There is a long abiding interest in Asturian and Galician piping among many of us. Xuan Muniz is one of the young talents bringing this music to the world’s stage along with Cristina Pato and Susana Seivane. Simon Bradley, who seems to be at home in just about any musical culture and tours the world with a variety of groups, joins Xuan on fiddle. Here is expert piping, beautiful music, but Xuan seems to need a double espresso. He never reaches the same level of excitement as we hear in Cristina’s piping, for example. It might be a question of personal style and taste or it may have been an off night for him.

The album finishes with Rory Campbell playing four cuts, the first accompanied by Malcolm Stitt’s signature jazzy guitar. Rory plays very fast. Rory plays with a very exciting, individual style. Rory plays with more rhythm than any pipe band drum corps. Although he careens dangerously towards the monochromatic, especially when he plays melodically soft tunes at light speed, his piping is more stunningly beautiful than ever. After wearing out the cassette tape of Rory’s first recording, “Magaid a Phipir” (Lochshore, CDLDL 1250) I bought the CD, and have since given many away as gifts. His subsequent recording projects disappointed this listener, however, until now. Here Rory’s bagpipe is mellifluous, well tuned, balanced, warm, glowing. The chanter is steady, true and clear, well up to the stan- dard of his fingering. Rory sails through the tunes like a sloop in the whitecaps off Barra.

This is piping at its most thrilling.

Ironically, in the first pressing of the CD Rory is shown and listed as playing the Highland pipes, when he is actually playing a Border pipe made by Hamish and Fin Moore. This excellent pipe does sound very much like a Highland pipe, so we can’t fault Greentrax too severely for the mistake, which will be corrected in the second pressing. Does it matter? For now at least, Border pipe tone and timbre are not as standardized as Highland pipe sound, which this piper considers a good thing. Perhaps, the next Grand Concert will celebrate the diversity.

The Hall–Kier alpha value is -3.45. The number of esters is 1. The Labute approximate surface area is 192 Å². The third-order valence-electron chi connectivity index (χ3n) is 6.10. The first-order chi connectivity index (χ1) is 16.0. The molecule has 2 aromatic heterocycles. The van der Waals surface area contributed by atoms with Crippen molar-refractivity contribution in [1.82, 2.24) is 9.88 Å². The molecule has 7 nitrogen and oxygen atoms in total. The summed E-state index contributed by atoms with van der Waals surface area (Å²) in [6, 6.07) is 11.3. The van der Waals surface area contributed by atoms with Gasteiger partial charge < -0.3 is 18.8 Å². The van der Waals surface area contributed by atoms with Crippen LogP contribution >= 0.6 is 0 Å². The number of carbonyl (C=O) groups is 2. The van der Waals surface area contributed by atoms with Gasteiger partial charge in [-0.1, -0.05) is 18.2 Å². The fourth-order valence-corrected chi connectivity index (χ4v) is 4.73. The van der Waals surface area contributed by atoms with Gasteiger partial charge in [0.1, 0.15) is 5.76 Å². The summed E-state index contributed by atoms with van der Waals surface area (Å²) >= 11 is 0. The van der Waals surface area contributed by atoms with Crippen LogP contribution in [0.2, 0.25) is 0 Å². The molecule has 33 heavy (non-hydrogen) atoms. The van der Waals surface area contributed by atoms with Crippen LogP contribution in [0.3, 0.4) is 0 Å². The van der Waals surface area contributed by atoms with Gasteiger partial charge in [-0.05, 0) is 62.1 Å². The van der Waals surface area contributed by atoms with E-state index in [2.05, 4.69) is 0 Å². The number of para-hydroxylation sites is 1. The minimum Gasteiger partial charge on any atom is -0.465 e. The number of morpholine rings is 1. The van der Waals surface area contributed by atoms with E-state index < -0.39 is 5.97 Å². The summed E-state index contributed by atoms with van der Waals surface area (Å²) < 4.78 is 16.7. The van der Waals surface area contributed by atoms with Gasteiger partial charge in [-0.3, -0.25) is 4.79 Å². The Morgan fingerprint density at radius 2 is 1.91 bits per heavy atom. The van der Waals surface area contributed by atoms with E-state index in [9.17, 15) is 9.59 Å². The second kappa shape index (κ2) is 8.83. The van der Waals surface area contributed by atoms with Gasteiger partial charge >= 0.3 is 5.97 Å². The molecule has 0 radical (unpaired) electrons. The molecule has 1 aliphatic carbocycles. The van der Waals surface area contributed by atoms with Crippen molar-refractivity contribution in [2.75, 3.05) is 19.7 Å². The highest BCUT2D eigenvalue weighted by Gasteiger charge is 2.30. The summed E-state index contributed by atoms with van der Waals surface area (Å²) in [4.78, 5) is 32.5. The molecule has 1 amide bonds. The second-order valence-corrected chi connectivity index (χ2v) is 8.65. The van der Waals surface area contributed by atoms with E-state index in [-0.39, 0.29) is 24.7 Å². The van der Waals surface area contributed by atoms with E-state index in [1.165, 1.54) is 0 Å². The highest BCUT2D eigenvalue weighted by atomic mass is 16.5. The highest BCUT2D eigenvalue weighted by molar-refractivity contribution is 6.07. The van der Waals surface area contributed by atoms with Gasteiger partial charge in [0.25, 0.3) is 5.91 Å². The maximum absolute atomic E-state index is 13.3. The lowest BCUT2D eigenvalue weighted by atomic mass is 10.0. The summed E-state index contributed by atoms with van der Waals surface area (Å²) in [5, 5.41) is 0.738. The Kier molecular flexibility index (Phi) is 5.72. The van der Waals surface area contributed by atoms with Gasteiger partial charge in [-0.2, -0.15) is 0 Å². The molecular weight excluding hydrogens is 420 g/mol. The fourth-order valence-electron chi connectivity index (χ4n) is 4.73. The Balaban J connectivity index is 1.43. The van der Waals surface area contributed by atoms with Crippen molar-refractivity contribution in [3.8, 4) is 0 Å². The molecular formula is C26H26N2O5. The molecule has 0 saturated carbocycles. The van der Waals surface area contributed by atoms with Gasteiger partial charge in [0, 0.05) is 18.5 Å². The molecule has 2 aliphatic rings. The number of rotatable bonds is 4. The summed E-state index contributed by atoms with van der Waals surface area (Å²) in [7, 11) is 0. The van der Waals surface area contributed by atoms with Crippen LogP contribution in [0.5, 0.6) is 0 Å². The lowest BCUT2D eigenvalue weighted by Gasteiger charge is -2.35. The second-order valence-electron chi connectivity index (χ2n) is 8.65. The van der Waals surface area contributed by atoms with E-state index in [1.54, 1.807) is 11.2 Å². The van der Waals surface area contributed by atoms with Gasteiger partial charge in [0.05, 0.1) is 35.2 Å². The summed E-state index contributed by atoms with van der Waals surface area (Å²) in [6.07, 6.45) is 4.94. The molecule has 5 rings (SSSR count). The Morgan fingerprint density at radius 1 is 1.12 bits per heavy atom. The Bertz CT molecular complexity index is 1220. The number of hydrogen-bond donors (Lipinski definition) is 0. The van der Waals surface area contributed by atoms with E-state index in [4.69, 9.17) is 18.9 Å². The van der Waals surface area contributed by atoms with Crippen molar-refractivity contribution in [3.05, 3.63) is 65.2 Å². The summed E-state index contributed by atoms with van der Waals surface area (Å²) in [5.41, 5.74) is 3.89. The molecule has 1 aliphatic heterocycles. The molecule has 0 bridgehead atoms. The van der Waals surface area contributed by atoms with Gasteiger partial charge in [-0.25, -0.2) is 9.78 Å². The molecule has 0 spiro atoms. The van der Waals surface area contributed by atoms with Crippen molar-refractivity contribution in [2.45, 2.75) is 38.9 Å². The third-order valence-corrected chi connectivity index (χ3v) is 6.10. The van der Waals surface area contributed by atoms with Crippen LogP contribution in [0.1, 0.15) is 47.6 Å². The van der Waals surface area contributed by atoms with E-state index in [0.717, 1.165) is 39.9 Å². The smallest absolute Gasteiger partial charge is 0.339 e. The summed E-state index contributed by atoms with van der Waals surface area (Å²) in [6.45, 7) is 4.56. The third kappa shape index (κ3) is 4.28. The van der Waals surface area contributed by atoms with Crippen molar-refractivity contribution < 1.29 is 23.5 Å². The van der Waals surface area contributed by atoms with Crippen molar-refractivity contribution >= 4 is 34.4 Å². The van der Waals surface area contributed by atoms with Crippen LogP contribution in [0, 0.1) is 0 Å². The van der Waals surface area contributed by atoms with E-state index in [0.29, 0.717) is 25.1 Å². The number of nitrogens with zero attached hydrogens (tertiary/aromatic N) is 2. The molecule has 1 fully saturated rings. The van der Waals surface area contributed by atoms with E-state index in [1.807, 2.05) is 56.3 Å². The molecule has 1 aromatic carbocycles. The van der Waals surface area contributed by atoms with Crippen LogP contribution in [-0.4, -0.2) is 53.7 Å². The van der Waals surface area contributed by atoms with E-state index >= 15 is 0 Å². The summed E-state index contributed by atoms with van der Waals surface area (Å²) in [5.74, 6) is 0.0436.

John Dally


English and Border Music for Pipes

Dave Faulkner and Steve Turner

In true Ronseal style, this CD is exactly what it says on the tin! The prosaic title almost started me off on the wrong foot, but perseverance with the shrink wrap showed that this CD is not only informative, but is full of beauty, creativity and thoughtfulness. Dave Faulk- ner (Border Pipes) and Steve Turner (accordion) entwine their respective reeds into one sound that is rhythmic, melodic, powerful and sensitive.

Many of the tunes will be familiar to the Border pipe player with The Bonny Miller, The Hungarian Waltz (When I was a lady in the sleeve notes) and Lasses Make Your Tails Toddle in the line up- but these versions are far

from ordinary with Dave’s exemplary skills matched note for note by Steve’s melodic and rhythmic accordion playing.

All the tracks are played to a high standard of skill .... but two that stand out for me are 3: The Bonny Miller/ Rusty Gully where Dave’s nimble fingers flow effortlessly through these two great 3/2 hornpipes and 10: Alloa House. I dare any- one not to be moved by Dave’s low C pipes and the temporary appearance of Bb whistle.

As a fellow piper, my ear naturally homes in on the pipes, but on this album, you cannot ignore the flawless accompaniment of Steve Turner,

who’s deceptively simple arranging style lets the music breath with gentle chords, dancing rhythms and intricate harmonies.

I don’t normally write such one-sided effusive stuff - but this album really has caught my ear. I’d recommend it to anyone interested in Border music without hesitation.

Its brilliant.

OK... so I can hear you thinking from here: “what’s     wrong     with     this     album?” Well ... only one thing really. The title. Its both wholly accurate yet it completely undersells this great musical offering. Get a post-it note and stick “MAGICAL” on the front and maybe it will match the contents!

Available    from     18     Breton    Way,    Moretonhampstead,    Devon     TQ13                   8JA. Tel +44 1647 440020 £13 inc p&p. Cheques payable to David Faulkner.

Vicki Swan